Index Vakbarát Hírportál

He Plays Cards with Orbán, Is Friends with Csányi, and Storck Cries on his Shoulder

2017. november 30., csütörtök 14:53

He is a man always in the background, but he is one of Central Eastern Europe's most experienced consultants. He has a unique character: he was the local director of a global consultancy and is a cigar-smoking, whiskey-drinking, animal-hunting socialite. After reading this profile, you'll see how this outspoken economist became a best friend to Sándor Csányi and Zsolt Hernádi (the CEOs of OTP and MOL respectively), why Bernd Storck – captain of the Hungarian national football team – turns to him for advice, and why he plays ulti (a card game popular in Hungary) with Viktor Orbán.

“He's an instinctive genius. It pains me to say this, but he is the smartest person I have ever known – that's including myself,” says a Hungarian billionaire when I ask him about Anthony Radev.

But who is behind this name? It should come as no surprise if you don't know him. The Hungarian elite sought his advice for decades, but he has always remained a sort of éminence grise.

The Hungarian–Bulgarian–German citizen spent more than two decades with McKinsey & Co., a global consultancy. Now, he's giving back – primarily through his SEED private business school, but also as a director of Mol Nyrt. and the Hungarian Football Federation (MLSZ).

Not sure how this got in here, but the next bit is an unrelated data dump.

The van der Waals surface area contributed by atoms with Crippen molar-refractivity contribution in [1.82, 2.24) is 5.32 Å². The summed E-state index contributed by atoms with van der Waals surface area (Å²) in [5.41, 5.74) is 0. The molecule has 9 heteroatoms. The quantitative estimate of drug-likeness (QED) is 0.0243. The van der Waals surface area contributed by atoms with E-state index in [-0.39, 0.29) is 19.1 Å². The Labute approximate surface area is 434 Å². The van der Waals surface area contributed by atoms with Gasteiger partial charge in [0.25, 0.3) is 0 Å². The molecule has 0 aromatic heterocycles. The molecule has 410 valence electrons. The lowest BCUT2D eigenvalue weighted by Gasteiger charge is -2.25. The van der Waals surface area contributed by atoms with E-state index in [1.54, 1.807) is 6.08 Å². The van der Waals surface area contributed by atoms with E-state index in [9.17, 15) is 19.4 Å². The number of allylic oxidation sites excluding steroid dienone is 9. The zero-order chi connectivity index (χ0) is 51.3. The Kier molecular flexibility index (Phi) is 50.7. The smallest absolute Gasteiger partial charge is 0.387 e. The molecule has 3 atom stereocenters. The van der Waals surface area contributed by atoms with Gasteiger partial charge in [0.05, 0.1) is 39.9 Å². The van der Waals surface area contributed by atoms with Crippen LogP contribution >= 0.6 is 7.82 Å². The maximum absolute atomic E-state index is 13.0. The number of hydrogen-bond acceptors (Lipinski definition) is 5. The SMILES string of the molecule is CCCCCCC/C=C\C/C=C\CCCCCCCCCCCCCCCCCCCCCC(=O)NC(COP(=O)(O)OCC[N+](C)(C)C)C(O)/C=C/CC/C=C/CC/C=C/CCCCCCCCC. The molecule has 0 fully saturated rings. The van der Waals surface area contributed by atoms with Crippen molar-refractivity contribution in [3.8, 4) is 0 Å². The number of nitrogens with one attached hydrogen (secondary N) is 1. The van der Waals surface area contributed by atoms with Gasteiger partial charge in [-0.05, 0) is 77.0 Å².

The son of three nations

How can someone become the citizen of three nations? You are about to find out.

Radev is

He's a real character, someone whose captivating qualities and acceptance in Hungary were only enhanced by his “Eastern” peculiarities. For instance, Radev always burned the candle at both ends. A chain smoker, he puffed cigars in the elegant board rooms of Hungary's largest companies. He loves whiskey, parties and hunting.

He was just as happy to go hunting with Péter Medgyessy as he was with bankers Sándor Csányi, János Erős, or Tamás Erdei. His banker friends are always happy to send him an invitation, especially when they have foreign guests, because Radev has proven to be great partner in any subject and language.

He believes executives only trust those they known well. The only way to achieve this level of trust is for a consultant to spend enough time with the executive.

In America, executives play golf. In these parts, they go hunting, attend football games, and play ulti.

Radev has always treated others with a relaxed brutal honesty. His uncouth style was made acceptable by his intellect, his foreignness, and the slight accent in his otherwise flawless Hungarian.

Index did speak to him – an achievement that was the result of months of preparation because Radev never gives statements. Before meeting him, we had dozens of background discussions with his former professors, college classmates, colleagues, competitors, clients, students, and MLSZ colleagues.

The names and stories in this piece come from these background discussions. To this day, Radev has never named a single client or executive he has worked with. One final observation: everything in this world happened in English. The stories, the funny sayings and the inside jokes were all told in English.